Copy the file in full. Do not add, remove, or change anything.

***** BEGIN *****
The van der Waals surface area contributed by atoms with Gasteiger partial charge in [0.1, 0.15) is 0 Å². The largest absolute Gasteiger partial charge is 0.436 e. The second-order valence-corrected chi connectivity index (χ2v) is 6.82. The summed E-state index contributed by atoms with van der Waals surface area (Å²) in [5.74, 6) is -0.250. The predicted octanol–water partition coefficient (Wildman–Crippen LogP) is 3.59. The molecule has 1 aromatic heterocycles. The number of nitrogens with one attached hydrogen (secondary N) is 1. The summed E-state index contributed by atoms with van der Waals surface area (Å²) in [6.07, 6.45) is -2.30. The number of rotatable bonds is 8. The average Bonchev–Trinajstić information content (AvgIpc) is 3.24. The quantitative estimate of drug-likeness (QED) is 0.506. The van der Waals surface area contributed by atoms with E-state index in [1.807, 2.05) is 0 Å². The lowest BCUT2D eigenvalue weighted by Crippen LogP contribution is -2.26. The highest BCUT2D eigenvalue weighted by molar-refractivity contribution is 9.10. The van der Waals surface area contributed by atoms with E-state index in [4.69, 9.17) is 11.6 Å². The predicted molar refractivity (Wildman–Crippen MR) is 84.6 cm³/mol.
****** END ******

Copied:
The van der Waals surface area contributed by atoms with Gasteiger partial charge in [0.1, 0.15) is 0 Å². The largest absolute Gasteiger partial charge is 0.436 e. The second-order valence-corrected chi connectivity index (χ2v) is 6.82. The summed E-state index contributed by atoms with van der Waals surface area (Å²) in [5.74, 6) is -0.250. The predicted octanol–water partition coefficient (Wildman–Crippen LogP) is 3.59. The molecule has 1 aromatic heterocycles. The number of nitrogens with one attached hydrogen (secondary N) is 1. The summed E-state index contributed by atoms with van der Waals surface area (Å²) in [6.07, 6.45) is -2.30. The number of rotatable bonds is 8. The average Bonchev–Trinajstić information content (AvgIpc) is 3.24. The quantitative estimate of drug-likeness (QED) is 0.506. The van der Waals surface area contributed by atoms with E-state index in [1.807, 2.05) is 0 Å². The lowest BCUT2D eigenvalue weighted by Crippen LogP contribution is -2.26. The highest BCUT2D eigenvalue weighted by molar-refractivity contribution is 9.10. The van der Waals surface area contributed by atoms with E-state index in [4.69, 9.17) is 11.6 Å². The predicted molar refractivity (Wildman–Crippen MR) is 84.6 cm³/mol.